His proposals aren’t free from elementary errors of fact (Grieve described them as ‘howlers’), such as the claim that Strasbourg has banned whole-life sentences for the gravest crimes: it has done no such thing. In a case called Vinter the court held that a whole-life term without the possibility of review breached Articles 3 and 5 of the convention (inhuman or degrading punishment, and liberty and security of the person). In a subsequent case on the same point, the lord chief justice held that, as things stand, there is adequate provision for review of whole-life terms. The matter was settled. The convention was designed to give states a ‘margin of appreciation’: leeway in the manner they apply it, according to their own traditions, provided they comply in substance. The HRA did nothing to encroach on that.
The convention guarantees rights: some absolute, like the right not to be tortured; some qualified, such as the right to family life. It also guarantees ‘fundamental freedoms’, including free expression and freedom of religion. Grayling has picked up something from the American originalists, who believe that the meaning of the US constitution was settled for all time when it was first issued, and shouldn’t be reinterpreted in the light of later developments in law and society. He dislikes the idea that the convention is a living instrument; certainly, its founders couldn’t have envisaged the unregulated use by law enforcement of DNA evidence, or mass surveillance – but that’s the point. A living instrument can protect against new threats to individual freedoms on the part of the state. A dead letter can’t.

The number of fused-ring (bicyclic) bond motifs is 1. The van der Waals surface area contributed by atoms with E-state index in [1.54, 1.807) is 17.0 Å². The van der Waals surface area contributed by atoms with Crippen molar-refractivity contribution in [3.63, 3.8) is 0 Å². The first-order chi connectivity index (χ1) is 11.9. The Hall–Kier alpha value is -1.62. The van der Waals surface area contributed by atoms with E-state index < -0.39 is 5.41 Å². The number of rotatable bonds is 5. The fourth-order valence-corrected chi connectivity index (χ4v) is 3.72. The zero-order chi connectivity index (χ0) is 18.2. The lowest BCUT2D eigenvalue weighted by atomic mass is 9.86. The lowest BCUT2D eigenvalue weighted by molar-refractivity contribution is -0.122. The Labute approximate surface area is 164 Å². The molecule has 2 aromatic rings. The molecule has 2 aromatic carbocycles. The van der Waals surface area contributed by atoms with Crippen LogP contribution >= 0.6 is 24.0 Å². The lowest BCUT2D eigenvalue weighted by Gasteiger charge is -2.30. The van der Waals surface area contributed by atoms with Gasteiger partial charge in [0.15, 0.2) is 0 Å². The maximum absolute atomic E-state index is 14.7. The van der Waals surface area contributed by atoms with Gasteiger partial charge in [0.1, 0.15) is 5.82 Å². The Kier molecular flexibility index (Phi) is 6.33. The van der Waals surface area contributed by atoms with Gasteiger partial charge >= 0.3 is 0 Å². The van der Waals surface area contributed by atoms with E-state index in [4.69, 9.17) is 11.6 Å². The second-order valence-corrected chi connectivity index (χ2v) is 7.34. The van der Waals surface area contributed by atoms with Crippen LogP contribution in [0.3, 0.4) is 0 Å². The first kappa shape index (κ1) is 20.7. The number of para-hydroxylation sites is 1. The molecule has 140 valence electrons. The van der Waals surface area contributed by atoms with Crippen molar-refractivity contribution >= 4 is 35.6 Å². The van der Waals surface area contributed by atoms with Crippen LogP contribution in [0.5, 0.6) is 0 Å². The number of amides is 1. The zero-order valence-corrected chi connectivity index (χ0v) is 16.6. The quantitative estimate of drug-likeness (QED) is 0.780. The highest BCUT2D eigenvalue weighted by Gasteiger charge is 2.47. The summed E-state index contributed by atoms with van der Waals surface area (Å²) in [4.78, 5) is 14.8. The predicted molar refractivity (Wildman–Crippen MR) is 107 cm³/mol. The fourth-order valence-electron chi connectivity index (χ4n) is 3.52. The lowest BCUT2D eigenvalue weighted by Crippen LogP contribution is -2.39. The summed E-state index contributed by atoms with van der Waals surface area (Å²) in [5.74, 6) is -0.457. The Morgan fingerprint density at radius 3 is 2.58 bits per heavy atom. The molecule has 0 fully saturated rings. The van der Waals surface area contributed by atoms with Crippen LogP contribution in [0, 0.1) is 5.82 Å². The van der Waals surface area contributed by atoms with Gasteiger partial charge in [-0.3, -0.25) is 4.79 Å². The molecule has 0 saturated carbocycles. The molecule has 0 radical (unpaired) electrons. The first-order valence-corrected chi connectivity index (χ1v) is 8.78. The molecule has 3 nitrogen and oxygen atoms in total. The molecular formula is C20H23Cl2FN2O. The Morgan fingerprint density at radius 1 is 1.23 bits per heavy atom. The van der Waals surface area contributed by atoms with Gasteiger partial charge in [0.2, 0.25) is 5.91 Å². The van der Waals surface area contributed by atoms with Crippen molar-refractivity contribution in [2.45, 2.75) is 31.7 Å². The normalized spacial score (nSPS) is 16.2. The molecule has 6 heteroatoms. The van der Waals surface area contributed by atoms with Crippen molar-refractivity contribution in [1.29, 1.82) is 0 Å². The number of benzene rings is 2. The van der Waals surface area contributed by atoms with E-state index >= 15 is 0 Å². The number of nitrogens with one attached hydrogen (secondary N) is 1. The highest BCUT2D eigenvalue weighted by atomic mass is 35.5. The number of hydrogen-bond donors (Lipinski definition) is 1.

In his proposed British Bill of Rights Grayling wants to curtail some of the convention rights, ostensibly in order to recapture its founding principles; in reality, to draw power back to the state and to curtail our rights and freedoms. This is where his cavalier indifference to facts turns frightening. He will introduce a ‘triviality test stopping human rights laws being used for minor matters’: meaning that the government will decide a priori whether your claim engages your human rights. He ‘will limit the reach of human rights claims to the UK, preventing cases being brought against our armed forces overseas, that just stop them doing their job and keeping us safe’. The battlefield would become a human-rights-free zone. Human rights, he goes on, will be available to ‘responsible members of society’ – responsible according to whom?